More often than not, a city or town has a "Main Street" somewhere in it. Moose Jaw has one, Saskatoon has one, Calgary has one and Disneyland has one, but Regina doesn't. Many people probably have never thought about it, or just accept that Albert Street is our version of a main street, but still the question remains.
The answer lies back to the earliest days of Regina's history. Prior to the railway arriving in Regina in 1882, Regina was a splatter of houses north of the then much-less developed Wascana Creek. The Canadian Pacific Railway laid the groundwork for their railway system, and marked their new station to be near Wascana Creek, which was far from the current capital of the Northwest Territories, Battleford. Since the train wouldn't be travelling that far north, Sir John A. MacDonald instructed the CPR to pick the location for the new capital. They chose the area that is now Regina.
Lieutenant-Governor Edgar Dewdney owned land near the proposed railway station and grew a community around it. Rapidly, the area around his property grew and had several stores, saloons and stables. This increased the wealth of the property and made it much more attractive for the CPR to use for their new station.
East of Dewdney's thriving community was another smattering of houses which had slowly grown together into a small town. Main streets had been established, additional stores, saloons and stables were constructed and people were creating their own communities.
By 1883 these two townsites together were home to 15 stores, two banks, four feedstores, two carriage shops, and four hotels.
The CPR saw these two townsites – Dewdney's Regina and the other one to the east – and compared their prices of land. The land on Dewdney's property was much more expensive than the land to the east, so the CPR chose the cheaper area to build their train station instead. Unsurprisingly, within the next few years, denizens on Dewdney's property slowly drifted over to the new thriving community to the east, and his townsite became primarily government based.
Once Regina became the capital of the Northwest Territories, an administration building was required. Built in 1886, the Northwest Territorial Administration Building would host the Territorial Council from 1891 to 1905, and the Saskatchewan provincial government from 1905 until 1910. This building was a very early version of what the Saskatchewan Legislature is today. The construction of the Leg made the Northwest Territorial Administration Building obsolete.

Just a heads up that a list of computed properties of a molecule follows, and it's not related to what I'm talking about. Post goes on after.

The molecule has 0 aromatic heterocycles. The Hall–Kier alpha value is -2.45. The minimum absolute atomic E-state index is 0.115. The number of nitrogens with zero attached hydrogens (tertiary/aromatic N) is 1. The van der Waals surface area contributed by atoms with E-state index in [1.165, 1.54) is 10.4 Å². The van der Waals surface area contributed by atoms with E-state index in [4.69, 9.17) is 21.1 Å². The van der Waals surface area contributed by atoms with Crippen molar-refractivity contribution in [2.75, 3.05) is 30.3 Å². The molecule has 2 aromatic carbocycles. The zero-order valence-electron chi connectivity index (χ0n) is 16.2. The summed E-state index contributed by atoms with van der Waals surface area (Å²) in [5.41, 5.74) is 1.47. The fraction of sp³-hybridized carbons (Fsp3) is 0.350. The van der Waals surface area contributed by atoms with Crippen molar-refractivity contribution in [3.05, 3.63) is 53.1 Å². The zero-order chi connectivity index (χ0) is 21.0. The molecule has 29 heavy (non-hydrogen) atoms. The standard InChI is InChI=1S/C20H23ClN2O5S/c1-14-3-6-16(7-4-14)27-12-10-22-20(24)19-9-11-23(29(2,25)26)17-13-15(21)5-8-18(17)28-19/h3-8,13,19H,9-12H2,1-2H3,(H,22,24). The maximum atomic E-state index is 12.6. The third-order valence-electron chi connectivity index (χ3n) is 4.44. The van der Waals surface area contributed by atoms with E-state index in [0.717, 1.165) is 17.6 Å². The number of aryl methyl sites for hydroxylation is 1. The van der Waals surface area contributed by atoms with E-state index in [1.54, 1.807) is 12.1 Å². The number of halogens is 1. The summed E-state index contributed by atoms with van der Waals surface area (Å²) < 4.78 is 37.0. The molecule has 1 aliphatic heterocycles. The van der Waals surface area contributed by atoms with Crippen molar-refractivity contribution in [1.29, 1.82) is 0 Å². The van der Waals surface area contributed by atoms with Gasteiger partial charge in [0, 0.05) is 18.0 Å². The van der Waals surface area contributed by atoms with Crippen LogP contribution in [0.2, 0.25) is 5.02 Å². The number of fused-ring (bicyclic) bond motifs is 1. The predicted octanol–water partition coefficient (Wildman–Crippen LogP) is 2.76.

Today, the building still stands on 3304 Dewdney Ave, and is the only remaining structure of "Dewdney's Regina". It has been restored twice, and survived a fire in 1922. Between 1910 and 1922 it was Ruthenian Training School, a school for Eastern European immigrants, and from 1922 to 1971 it was Grace Haven, a hospital and home for unwed monthers. It held the Saskatchewan Express until the early 21st Century and today is used for storage, labelled as a "provincial heritage property". While the building is an outdoor museum, it would be easy to overlook it while driving down Dewdney Avenue.
The temporary division of Regina between the two townsites prevented a "Main Street" from ever being established. Nobody knew at the time which townsite the CPR would choose for their train station, nor how the city would grow. While the peculiar placement of Government House and the RCMP Depot on Regina's far west end seems out of place today, it wouldn't that far from Dewdney's townsite.
Have you ever wondered about why Regina doesn't have a Main Street? Have you ever noticed the Northwest Territorial Administration Building on Dewdney Ave? Tell me about it in the comments below!